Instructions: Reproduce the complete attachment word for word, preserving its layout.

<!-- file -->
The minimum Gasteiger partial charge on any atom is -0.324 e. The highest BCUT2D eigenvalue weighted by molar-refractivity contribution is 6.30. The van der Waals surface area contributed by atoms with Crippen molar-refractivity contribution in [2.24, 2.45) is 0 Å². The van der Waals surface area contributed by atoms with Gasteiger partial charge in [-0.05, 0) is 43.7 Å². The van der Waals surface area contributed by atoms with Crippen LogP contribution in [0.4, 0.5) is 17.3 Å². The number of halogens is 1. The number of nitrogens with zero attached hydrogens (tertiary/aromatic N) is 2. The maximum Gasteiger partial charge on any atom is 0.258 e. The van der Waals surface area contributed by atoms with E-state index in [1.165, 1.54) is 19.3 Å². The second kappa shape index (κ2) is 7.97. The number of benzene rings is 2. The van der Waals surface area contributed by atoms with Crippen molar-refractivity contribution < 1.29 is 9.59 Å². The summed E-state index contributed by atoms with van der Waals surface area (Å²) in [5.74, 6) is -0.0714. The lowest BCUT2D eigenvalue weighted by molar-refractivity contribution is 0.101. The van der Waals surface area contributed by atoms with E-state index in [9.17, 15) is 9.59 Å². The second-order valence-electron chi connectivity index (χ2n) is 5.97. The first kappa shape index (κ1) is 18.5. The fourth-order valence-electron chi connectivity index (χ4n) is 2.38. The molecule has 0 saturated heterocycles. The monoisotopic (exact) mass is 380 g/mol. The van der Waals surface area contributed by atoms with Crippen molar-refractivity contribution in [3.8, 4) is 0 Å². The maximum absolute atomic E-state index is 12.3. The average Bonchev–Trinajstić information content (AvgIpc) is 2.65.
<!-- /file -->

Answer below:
The minimum Gasteiger partial charge on any atom is -0.324 e. The highest BCUT2D eigenvalue weighted by molar-refractivity contribution is 6.30. The van der Waals surface area contributed by atoms with Crippen molar-refractivity contribution in [2.24, 2.45) is 0 Å². The van der Waals surface area contributed by atoms with Gasteiger partial charge in [-0.05, 0) is 43.7 Å². The van der Waals surface area contributed by atoms with Crippen LogP contribution in [0.4, 0.5) is 17.3 Å². The number of halogens is 1. The number of nitrogens with zero attached hydrogens (tertiary/aromatic N) is 2. The maximum Gasteiger partial charge on any atom is 0.258 e. The van der Waals surface area contributed by atoms with E-state index in [1.165, 1.54) is 19.3 Å². The second kappa shape index (κ2) is 7.97. The number of benzene rings is 2. The van der Waals surface area contributed by atoms with Crippen molar-refractivity contribution < 1.29 is 9.59 Å². The summed E-state index contributed by atoms with van der Waals surface area (Å²) in [5.74, 6) is -0.0714. The lowest BCUT2D eigenvalue weighted by molar-refractivity contribution is 0.101. The van der Waals surface area contributed by atoms with E-state index in [9.17, 15) is 9.59 Å². The second-order valence-electron chi connectivity index (χ2n) is 5.97. The first kappa shape index (κ1) is 18.5. The fourth-order valence-electron chi connectivity index (χ4n) is 2.38. The molecule has 0 saturated heterocycles. The monoisotopic (exact) mass is 380 g/mol. The van der Waals surface area contributed by atoms with Crippen molar-refractivity contribution in [3.8, 4) is 0 Å². The maximum absolute atomic E-state index is 12.3. The average Bonchev–Trinajstić information content (AvgIpc) is 2.65.